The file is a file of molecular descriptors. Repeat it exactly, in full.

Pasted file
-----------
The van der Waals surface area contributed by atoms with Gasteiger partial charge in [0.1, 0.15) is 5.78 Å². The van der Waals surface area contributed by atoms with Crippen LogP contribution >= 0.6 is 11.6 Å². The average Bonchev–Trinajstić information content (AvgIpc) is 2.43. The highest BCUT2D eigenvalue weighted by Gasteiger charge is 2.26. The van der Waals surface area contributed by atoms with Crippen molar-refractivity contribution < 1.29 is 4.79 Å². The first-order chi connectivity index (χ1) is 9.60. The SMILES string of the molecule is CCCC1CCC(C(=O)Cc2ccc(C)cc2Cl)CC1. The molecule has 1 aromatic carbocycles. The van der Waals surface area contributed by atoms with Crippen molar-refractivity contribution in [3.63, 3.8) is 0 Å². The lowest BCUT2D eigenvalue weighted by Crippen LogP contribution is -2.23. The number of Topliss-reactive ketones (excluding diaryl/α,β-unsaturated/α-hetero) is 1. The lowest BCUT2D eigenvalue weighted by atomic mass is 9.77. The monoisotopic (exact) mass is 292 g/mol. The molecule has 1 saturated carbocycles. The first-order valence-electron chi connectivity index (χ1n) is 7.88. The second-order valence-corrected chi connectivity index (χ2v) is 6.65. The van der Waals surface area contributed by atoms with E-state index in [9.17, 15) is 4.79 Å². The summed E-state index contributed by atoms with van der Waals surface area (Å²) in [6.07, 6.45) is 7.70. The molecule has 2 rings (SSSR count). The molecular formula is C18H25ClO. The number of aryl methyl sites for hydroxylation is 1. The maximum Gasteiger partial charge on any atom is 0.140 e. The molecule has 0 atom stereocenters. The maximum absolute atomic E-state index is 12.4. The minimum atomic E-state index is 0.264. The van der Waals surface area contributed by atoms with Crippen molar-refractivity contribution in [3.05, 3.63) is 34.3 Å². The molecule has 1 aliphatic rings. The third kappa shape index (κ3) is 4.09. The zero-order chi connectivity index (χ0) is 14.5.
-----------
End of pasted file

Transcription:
The van der Waals surface area contributed by atoms with Gasteiger partial charge in [0.1, 0.15) is 5.78 Å². The van der Waals surface area contributed by atoms with Crippen LogP contribution >= 0.6 is 11.6 Å². The average Bonchev–Trinajstić information content (AvgIpc) is 2.43. The highest BCUT2D eigenvalue weighted by Gasteiger charge is 2.26. The van der Waals surface area contributed by atoms with Crippen molar-refractivity contribution < 1.29 is 4.79 Å². The first-order chi connectivity index (χ1) is 9.60. The SMILES string of the molecule is CCCC1CCC(C(=O)Cc2ccc(C)cc2Cl)CC1. The molecule has 1 aromatic carbocycles. The van der Waals surface area contributed by atoms with Crippen molar-refractivity contribution in [3.63, 3.8) is 0 Å². The lowest BCUT2D eigenvalue weighted by Crippen LogP contribution is -2.23. The number of Topliss-reactive ketones (excluding diaryl/α,β-unsaturated/α-hetero) is 1. The lowest BCUT2D eigenvalue weighted by atomic mass is 9.77. The monoisotopic (exact) mass is 292 g/mol. The molecule has 1 saturated carbocycles. The first-order valence-electron chi connectivity index (χ1n) is 7.88. The second-order valence-corrected chi connectivity index (χ2v) is 6.65. The van der Waals surface area contributed by atoms with E-state index in [9.17, 15) is 4.79 Å². The summed E-state index contributed by atoms with van der Waals surface area (Å²) in [6.07, 6.45) is 7.70. The molecule has 2 rings (SSSR count). The molecular formula is C18H25ClO. The number of aryl methyl sites for hydroxylation is 1. The maximum Gasteiger partial charge on any atom is 0.140 e. The molecule has 0 atom stereocenters. The maximum absolute atomic E-state index is 12.4. The minimum atomic E-state index is 0.264. The van der Waals surface area contributed by atoms with Crippen molar-refractivity contribution in [3.05, 3.63) is 34.3 Å². The molecule has 1 aliphatic rings. The third kappa shape index (κ3) is 4.09. The zero-order chi connectivity index (χ0) is 14.5.